Latinx student union holds first meeting

Latinx+Student+Union

Photo by Cecilia Conery

The Latinx Student Union meeting in Kate Henning’s room after school on Tuesday.

Cecilia Conery, Podcast and Online Editor

Clubs in the school are growing, and with this, new clubs are being created. One of these clubs is the Latinx Student Union, lead by the district’s cultural liaison, Cornelius Rish. This club was created for Latino and Hispanic students in the school to get together and feel included.

This club was meant to be a safe space for all students, and to be a way to spread unique cultures and traditions throughout the school.

Jason Caballero, a U.S. History teacher and varsity football coach, is also a leader for the club. His inspiration for being a leader in the club was sparked by some of the students he has had in the past who spoke different languages.

“When I taught ninth graders last year, I had a lot of students who came and didn’t know a lot of English. To see a Hispanic male teacher teaching them made them feel welcomed and comfortable, and they knew that they could always go to me. I think that’s the kind of bond that we want to create with this group,” Caballero explained.

English teacher Andrea Schueler is another adult supporter of the club, also aiming to make all students feel included.

“My role is to be a supportive adult.  We have eager student leaders who are getting this club started.  This is a chance for these students to develop as leaders, and I’m happy to walk alongside them,” Schueler said.

Schueler and Caballero both expressed that the biggest motive for the club was to make people feel included.

“You don’t even have to be Hispanic or Latino to be a part of this. Anyone can be a part of it,” Caballero said.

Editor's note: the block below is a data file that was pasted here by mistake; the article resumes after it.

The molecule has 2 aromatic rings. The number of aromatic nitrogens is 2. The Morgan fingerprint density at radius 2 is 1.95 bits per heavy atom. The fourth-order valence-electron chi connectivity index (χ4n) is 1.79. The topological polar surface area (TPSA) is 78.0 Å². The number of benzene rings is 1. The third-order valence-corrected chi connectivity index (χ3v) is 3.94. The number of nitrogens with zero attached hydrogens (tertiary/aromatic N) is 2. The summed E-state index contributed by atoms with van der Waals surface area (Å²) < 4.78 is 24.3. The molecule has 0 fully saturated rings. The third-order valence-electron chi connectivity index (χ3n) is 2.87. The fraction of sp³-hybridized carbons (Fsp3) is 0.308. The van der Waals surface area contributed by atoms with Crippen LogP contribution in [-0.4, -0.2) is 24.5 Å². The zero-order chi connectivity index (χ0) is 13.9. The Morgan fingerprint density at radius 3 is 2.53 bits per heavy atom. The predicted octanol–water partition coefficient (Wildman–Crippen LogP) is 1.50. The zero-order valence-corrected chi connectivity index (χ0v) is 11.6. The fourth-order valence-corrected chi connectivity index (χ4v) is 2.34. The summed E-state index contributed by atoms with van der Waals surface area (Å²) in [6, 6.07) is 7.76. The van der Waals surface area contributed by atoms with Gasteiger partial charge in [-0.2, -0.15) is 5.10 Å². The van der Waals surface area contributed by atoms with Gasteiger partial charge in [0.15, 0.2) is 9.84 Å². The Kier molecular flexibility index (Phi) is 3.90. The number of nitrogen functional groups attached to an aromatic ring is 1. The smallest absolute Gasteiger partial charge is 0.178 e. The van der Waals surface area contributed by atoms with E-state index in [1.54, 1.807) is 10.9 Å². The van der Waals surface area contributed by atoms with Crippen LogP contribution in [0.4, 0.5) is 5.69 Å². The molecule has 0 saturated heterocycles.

Natalie Rivas Olvera, member and possible future president of the club also expresses this point.

“The ally turn out in our first meeting was great, and it felt so empowering. We have tons of non-Latinos who are there to learn about and love Latin Culture. We do not discriminate, we promise you will not be excluded if you are not Latino. We are grateful to have anyone there that is willing to learn new things,” Olvera said.

Helping people feel included is a goal the club definitely accomplishes. Many students who have English as a second or third language can struggle in the social aspects of school and feel extremely left out. Learning with students who are predominantly white and speak only English can be extremely stressful for these individuals.

“Students who aren’t fluent in English are finally heard and are able to communicate without the stress of being misunderstood. It feels great to have us all together in one room, you don’t see this very often at a predominantly white school,”  Olvera said.

Culture at school is something that makes Latino students feel comforted and accepted. It is evident that the club does good for students with Latin culture, as sometimes, being surrounded by students from similar settings is the best for growth. Even for others, being an ally and learning about other cultures is something that is very important for life skills. Seeing and understanding other students is a beautiful way to become closer with others.

“Now we have our place to feel seen, and like we belong. It’s comforting to be around what you know best.””

— Natalie Rivas Olvera

“For so long we have felt like the ‘black sheep’ in a predominantly white school, but now we have our place to feel seen, and like we belong. It’s comforting to be around what you know best,” Olvera said.

Along with making students feel included, one of the main focuses in this club is recognizing and honoring cultural foods.

“Members want to see more historical based lessons, such as amazing, good food from different countries,” Caballero explained while talking about the types of activities performed in the club.

The Latinx Student Union is used as a tool for bringing students together.

“One of my main priorities is for this club to bring people together,” Olvera said.